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Democrats roll out 'Better Deal,' new economic agenda

Congressional Democrats are rolling out their economic agenda as they try to reclaim the populist mantel from President Trump ahead of the 2018 midterm elections.

"President Trump campaigned on a populist platform, talking to working people, that's why he won. But as he soon as he got into office he abandoned it. ... We Democrats are going to fill that vacuum," Senate Minority Leader Charles Schumer (D-N.Y.) said during a press conference in Berryville, Va.

Schumer and House Minority Leader Nancy Pelosi (D-Calif.), as well as several House and Senate lawmakers, traveled more than an hour away from the Capitol to pitch their "Better Deal" agenda.

The message comes after Democrats have spent months trying to regroup from a surprise election loss, where they were widely expected to hold on to the White House and reclaim the Senate majority.

Schumer on Monday said not having a "strong, bold economic agenda" was the party's "number one" mistake during the 2016 election.

"When you lose elections, as we did in 2014 and 2016, you don't flinch, you don't blink, you look in the mirror and ask, 'What did we do wrong?' " he said.

The first phase of the agenda includes top issues - like lowering prescription drug costs and reining in corporations - for the party's resurgent progressive wing that frequently clashed with Democratic nominee Hillary Clinton's presidential campaign.

"Corporate influence over our government has gotten worse under the Trump administration, far worse. President Trump has stacked his administration with a who's who of big time lobbyist, Wall Street bankers and corporate executives," Sen. Elizabeth Warren (D-Mass.) said at Monday's press conference.

Democratic bills from earlier this year, including a $15 federal minimum wage and a $1 trillion infrastructure proposal, are also being folded into their "Better Deal" agenda.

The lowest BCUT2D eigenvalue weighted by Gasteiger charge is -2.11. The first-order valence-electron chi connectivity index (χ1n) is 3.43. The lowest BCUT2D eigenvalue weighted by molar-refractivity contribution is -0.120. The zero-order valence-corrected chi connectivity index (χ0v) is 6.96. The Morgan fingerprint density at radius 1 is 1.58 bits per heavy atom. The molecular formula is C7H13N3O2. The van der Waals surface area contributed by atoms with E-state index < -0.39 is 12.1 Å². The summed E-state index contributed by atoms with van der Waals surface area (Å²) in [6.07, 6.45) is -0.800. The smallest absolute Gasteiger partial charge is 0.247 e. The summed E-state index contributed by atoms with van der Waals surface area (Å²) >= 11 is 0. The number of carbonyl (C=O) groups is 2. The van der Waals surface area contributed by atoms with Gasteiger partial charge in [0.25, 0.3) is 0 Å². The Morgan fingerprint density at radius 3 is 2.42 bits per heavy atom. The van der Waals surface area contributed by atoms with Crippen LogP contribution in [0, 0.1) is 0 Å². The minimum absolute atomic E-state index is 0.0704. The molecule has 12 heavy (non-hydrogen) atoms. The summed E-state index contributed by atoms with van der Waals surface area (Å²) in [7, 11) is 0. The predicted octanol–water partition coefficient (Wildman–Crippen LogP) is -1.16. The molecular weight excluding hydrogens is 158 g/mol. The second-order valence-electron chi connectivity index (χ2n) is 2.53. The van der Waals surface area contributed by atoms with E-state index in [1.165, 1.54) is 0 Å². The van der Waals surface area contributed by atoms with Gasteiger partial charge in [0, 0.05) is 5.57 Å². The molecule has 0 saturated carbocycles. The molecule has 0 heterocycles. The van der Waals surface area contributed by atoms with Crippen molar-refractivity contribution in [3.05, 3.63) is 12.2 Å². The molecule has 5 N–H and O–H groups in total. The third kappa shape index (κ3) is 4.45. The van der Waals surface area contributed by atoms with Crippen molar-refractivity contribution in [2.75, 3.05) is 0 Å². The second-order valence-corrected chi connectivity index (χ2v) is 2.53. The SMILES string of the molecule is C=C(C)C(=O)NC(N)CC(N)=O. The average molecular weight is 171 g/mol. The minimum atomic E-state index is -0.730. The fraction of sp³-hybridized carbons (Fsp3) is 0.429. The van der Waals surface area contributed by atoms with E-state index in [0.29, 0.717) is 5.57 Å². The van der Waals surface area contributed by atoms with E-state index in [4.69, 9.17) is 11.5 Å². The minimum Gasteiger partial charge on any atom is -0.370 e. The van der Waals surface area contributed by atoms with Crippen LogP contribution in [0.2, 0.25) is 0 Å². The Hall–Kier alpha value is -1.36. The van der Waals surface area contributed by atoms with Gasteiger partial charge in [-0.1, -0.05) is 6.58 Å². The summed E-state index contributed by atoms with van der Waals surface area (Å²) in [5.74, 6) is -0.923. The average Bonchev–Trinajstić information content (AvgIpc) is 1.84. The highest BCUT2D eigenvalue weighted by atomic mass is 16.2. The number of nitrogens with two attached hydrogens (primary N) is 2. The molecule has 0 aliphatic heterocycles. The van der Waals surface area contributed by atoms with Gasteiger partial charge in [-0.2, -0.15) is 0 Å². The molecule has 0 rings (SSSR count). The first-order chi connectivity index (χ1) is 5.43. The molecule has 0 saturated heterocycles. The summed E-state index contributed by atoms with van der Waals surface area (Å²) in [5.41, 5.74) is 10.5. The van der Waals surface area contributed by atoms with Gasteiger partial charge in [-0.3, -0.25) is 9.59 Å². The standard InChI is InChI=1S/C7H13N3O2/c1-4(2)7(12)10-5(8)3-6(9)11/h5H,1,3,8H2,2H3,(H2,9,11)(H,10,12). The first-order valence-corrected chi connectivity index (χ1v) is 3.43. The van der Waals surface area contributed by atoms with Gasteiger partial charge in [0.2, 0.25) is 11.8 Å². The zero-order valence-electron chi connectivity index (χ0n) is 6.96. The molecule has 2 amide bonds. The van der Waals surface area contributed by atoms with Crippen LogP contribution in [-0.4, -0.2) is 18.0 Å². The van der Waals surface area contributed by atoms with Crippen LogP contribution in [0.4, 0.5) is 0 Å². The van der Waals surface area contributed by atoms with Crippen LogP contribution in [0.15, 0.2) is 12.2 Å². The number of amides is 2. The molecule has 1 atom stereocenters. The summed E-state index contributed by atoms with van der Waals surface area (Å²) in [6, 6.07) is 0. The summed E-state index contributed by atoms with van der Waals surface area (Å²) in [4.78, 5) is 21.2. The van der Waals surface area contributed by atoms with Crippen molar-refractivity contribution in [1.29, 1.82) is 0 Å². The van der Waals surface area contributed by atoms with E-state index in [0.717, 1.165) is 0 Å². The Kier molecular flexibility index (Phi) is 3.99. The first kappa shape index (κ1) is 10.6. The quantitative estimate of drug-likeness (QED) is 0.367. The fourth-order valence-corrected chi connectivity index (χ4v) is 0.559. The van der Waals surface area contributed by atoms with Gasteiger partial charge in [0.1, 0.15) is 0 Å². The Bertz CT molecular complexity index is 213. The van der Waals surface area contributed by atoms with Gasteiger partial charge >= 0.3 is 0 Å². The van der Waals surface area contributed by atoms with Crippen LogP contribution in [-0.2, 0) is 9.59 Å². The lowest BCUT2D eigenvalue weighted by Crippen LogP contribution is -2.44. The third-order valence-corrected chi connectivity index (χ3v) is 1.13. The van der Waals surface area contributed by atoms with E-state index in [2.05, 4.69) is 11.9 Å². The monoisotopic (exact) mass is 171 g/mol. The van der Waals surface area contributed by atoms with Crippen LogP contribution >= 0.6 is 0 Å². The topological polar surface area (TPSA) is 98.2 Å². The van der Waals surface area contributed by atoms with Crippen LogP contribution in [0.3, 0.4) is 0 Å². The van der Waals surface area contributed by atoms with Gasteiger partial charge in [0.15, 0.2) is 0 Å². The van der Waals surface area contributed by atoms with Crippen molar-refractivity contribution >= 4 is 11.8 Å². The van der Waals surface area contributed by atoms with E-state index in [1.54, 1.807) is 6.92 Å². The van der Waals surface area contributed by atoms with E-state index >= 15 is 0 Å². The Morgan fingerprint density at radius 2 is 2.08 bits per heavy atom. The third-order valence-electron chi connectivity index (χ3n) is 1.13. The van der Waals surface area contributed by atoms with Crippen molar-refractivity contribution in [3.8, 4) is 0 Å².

Some progressive groups quickly claimed Democratic leadership's agenda as a win for their wing of the party.

"It's a well-earned slap at Blue Dogs who preach a cautious, milquetoast, Republican-lite brand that offers voters no core values for what it means to be a Democrat," said Adam Green, the co-founder of the Progressive Change Campaign Committee.

Democrats are in the minority in both the House and Senate, and their bills face an uphill path to passage in either chamber. But lawmakers argued on Monday that they need to do a better job at articulating their party's vision ahead of the 2018 elections.

"People need to know not only what we're fighting against, they need to know what we are fighting for," said Sen. Chris Van Hollen (D-Md.), who is also the chairman of Senate Democrats' campaign arm.

But there are early signs of division between leadership and progressives. Our Revolution, an outside group linked to Sen. Bernie Sanders (I-Vt.), is teaming up with more than a dozen other groups to urge support for the "People's Platform" on Tuesday.

Democrats have struggled to unite the Sanders and Warren wing of their party with lawmakers from states Trump carried in the 2016 presidential election.

They have cast a wide net since their election loss as they've crafted their party's economic message.

A Democratic Congressional Campaign Committee source said Rep. Ben Ray Luj n (D-N.M.), the chairman of the DCCC, and senior staff "met with over 50 key political strategists and thinkers," including members of Sanders's presidential team.

A senior Senate aide said Schumer separately spoke with every member of the Democratic caucus on the party's economic agenda, which he has been working on for months.

None of 10 Democratic senators up for reelection in states won by Trump appeared at Monday's unveiling with Schumer and Pelosi.

But an aide for the Democratic Senatorial Campaign Committee pledged that they would drive home the economic message as they try to hold on to key red and purple state seats heading into next year.

"The Democratic caucus took the lead in developing this message, and we'll work to drive these contrasts and themes throughout the midterm campaigns," the aide said.

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